BRSR: Indian corporates’ ticket to global leadership

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By Inderjeet Singh

BRSR guidelines: Non-financial disclosure requirements have leapfrogged globally in the last decade, holding companies accountable for identifying environment, social, and governance (ESG) responsibilities and their transparent incorporation in annual disclosures. The concept of materiality has helped businesses identify material products and/or services with bearings on their long-term sustainable growth in a globally competitive business environment.

In line with these global developments, the Securities and Exchange Board of India (Sebi) introduced new sustainability reporting format for listed companies to enhance disclosures on ESG standards. The new format, named Business Responsibility and Sustainability Report (BRSR), looks to establish links between a business’ financial results and its ESG performance. This can make it easier for regulators and investors, and allied stakeholders to obtain a fair estimate of overall business stability, growth, and sustainability (hitherto based on financial disclosures alone).

SEBI notified mandatory compliance to BRSR by top 1,000 listed companies from the next financial year. It is equally interesting to note that companies qualifying for mandatory BRSR requirements will have to continue to report even if they happen to drop below the eligibility threshold in a particular year.

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BRSR disclosures to be made uniform

Although listed companies with access to stock markets have priority, the long-term target is to make BRSR disclosures uniform across all market players. Moreover, BRSR Lite introduces the concept of non-financial disclosures among unlisted companies. It continues to be on the same philosophy of National Guidelines of Responsible Business Conduct (NGRBC).

BRSR Lite is compiled in a relatively lucid and simpler form, allowing businesses to attempt response on the basis of limited domain understanding. Both BRSR Comprehensive and Lite continue to offer cross-referencing of disclosures with standards/principles such as GRI, TCFD, and SASB.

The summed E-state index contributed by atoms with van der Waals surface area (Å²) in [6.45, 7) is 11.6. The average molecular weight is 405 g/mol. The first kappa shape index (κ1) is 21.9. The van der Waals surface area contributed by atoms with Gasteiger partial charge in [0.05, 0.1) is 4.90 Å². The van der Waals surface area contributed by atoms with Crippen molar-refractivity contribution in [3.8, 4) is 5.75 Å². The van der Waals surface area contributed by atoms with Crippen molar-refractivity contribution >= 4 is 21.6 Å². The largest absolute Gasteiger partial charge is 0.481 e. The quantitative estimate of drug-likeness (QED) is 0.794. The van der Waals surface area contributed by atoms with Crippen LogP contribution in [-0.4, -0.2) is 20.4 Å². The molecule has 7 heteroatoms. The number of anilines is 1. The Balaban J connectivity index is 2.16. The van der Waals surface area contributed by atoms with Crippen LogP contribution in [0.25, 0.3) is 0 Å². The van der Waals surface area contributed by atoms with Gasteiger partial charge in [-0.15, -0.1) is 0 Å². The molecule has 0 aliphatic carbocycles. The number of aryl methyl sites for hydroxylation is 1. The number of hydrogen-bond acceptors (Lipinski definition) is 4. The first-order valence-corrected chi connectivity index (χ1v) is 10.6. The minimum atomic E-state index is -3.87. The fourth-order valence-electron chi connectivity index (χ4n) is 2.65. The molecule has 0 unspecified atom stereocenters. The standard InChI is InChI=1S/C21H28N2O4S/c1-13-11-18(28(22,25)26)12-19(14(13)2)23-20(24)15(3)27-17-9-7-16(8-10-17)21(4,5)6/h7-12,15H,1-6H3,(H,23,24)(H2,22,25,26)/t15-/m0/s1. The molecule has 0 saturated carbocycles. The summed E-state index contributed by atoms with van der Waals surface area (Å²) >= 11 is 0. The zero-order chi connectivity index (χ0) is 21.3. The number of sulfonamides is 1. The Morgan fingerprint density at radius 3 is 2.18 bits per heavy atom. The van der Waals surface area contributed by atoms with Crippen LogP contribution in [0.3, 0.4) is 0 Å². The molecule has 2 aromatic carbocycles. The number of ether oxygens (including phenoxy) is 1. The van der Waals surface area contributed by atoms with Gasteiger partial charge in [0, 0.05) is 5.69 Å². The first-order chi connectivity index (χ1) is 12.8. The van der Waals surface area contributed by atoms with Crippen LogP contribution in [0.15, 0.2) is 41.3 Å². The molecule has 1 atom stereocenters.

The paradigm shift that begins with BRSR introduces the principles of materiality and quantitative disclosures that were out of purview in the erstwhile Business Responsibility Reporting (BRR). To make it holistic, a regimented approach towards disclosures has been proposed across almost every NGRBC principle. To begin with, companies are expected to select their products and/or services that are material to their turnover and profitability, thereby taking the whole narrative away from generic disclosure.

If we look at NGRBC expectations, under principle 2, the percentage of material sources from SMEs, local market, and recycled extended producer responsibility (EPR) compliance, along with R&D and capital investment in specific technologies , are now required to be reported. Businesses are expected to help their policies cascade deeper into the value chain by assessing labour wellbeing, prevention of sexual harassment (POSH), and health, safety, and environment (HSE) practices, and respond against disclosures under NGRBC principle 3.

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Towards transparency in corporate reporting

BRSR further mandates CSR disclosures to be granular with information on marginal and vulnerable beneficiaries. Capacity building and sensitisation of end customers towards responsible use and safe disposal of products have been covered under principle 9 of NGRBC. Thus, businesses are required to take a deeper look into their policies, product/service alignment, and responsibility towards society and environment. They need to put in place an appropriate governance mechanism for the complete product lifecycle, not just for limit disclosures from gate-to-gate.

When disclosures will be accessible as a public document, companies will be aware about the material aspects to their businesses − right from products and services, recall policies, patents, specific energy consumption, environmental footprint, impact on society, litigation, and penalties imposed on them. This will nudge companies into taking appropriate actions to carry out business responsibly. For the companies that have never looked at these evolving requirements, BRSR will create a push.

For the companies that have been reporting through other channels (such as GRI and IIRC), BRSR will help them build eminence quickly by responding to leadership indicators. The Institute of Chartered Accountants of India (ICAI) has instituted a structure for ranking companies’ BRSR performance by introducing the Sustainability Reporting Maturity Model (SRMM), wherein reporting businesses can do a self-assessment to get an understanding of their position vis a vis various sustainability reporting maturity levels.

To conclude, stakeholders (including investors, regulators, and consumers) are expected to benefit from a stable, disciplined, and regimented disclosure of non-financial performance by companies. Moreover, the country can lead by example by giving non-finance performance its due importance and maintaining a sustainable outlook towards society, environment, and governance.

(Dr Inderjeet Singh is Director – Financial Advisory, Deloitte India. Views are personal.)